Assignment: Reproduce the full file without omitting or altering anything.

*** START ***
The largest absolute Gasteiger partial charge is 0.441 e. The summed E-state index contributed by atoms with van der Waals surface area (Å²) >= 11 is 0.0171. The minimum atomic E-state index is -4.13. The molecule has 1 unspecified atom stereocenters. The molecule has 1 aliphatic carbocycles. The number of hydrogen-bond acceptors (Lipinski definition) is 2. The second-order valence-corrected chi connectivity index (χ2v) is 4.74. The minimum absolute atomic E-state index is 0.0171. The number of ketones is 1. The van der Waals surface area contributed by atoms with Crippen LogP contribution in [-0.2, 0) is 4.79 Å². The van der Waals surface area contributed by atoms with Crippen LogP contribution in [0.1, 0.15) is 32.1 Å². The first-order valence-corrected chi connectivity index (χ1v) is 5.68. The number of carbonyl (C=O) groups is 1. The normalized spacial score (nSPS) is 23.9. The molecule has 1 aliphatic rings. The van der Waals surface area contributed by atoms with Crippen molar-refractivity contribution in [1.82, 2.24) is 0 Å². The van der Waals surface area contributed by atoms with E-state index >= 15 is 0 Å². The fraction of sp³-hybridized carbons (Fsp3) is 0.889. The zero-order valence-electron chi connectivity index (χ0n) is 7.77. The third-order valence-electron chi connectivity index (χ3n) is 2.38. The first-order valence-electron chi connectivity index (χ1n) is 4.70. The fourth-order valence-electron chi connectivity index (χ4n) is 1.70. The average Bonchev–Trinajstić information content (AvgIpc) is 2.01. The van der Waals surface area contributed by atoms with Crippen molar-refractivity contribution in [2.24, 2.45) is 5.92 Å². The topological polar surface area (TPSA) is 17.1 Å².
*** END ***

The largest absolute Gasteiger partial charge is 0.441 e. The summed E-state index contributed by atoms with van der Waals surface area (Å²) >= 11 is 0.0171. The minimum atomic E-state index is -4.13. The molecule has 1 unspecified atom stereocenters. The molecule has 1 aliphatic carbocycles. The number of hydrogen-bond acceptors (Lipinski definition) is 2. The second-order valence-corrected chi connectivity index (χ2v) is 4.74. The minimum absolute atomic E-state index is 0.0171. The number of ketones is 1. The van der Waals surface area contributed by atoms with Crippen LogP contribution in [-0.2, 0) is 4.79 Å². The van der Waals surface area contributed by atoms with Crippen LogP contribution in [0.1, 0.15) is 32.1 Å². The first-order valence-corrected chi connectivity index (χ1v) is 5.68. The number of carbonyl (C=O) groups is 1. The normalized spacial score (nSPS) is 23.9. The molecule has 1 aliphatic rings. The van der Waals surface area contributed by atoms with Crippen molar-refractivity contribution in [1.82, 2.24) is 0 Å². The van der Waals surface area contributed by atoms with E-state index >= 15 is 0 Å². The fraction of sp³-hybridized carbons (Fsp3) is 0.889. The zero-order valence-electron chi connectivity index (χ0n) is 7.77. The third-order valence-electron chi connectivity index (χ3n) is 2.38. The first-order valence-electron chi connectivity index (χ1n) is 4.70. The fourth-order valence-electron chi connectivity index (χ4n) is 1.70. The average Bonchev–Trinajstić information content (AvgIpc) is 2.01. The van der Waals surface area contributed by atoms with Crippen molar-refractivity contribution in [2.24, 2.45) is 5.92 Å². The topological polar surface area (TPSA) is 17.1 Å².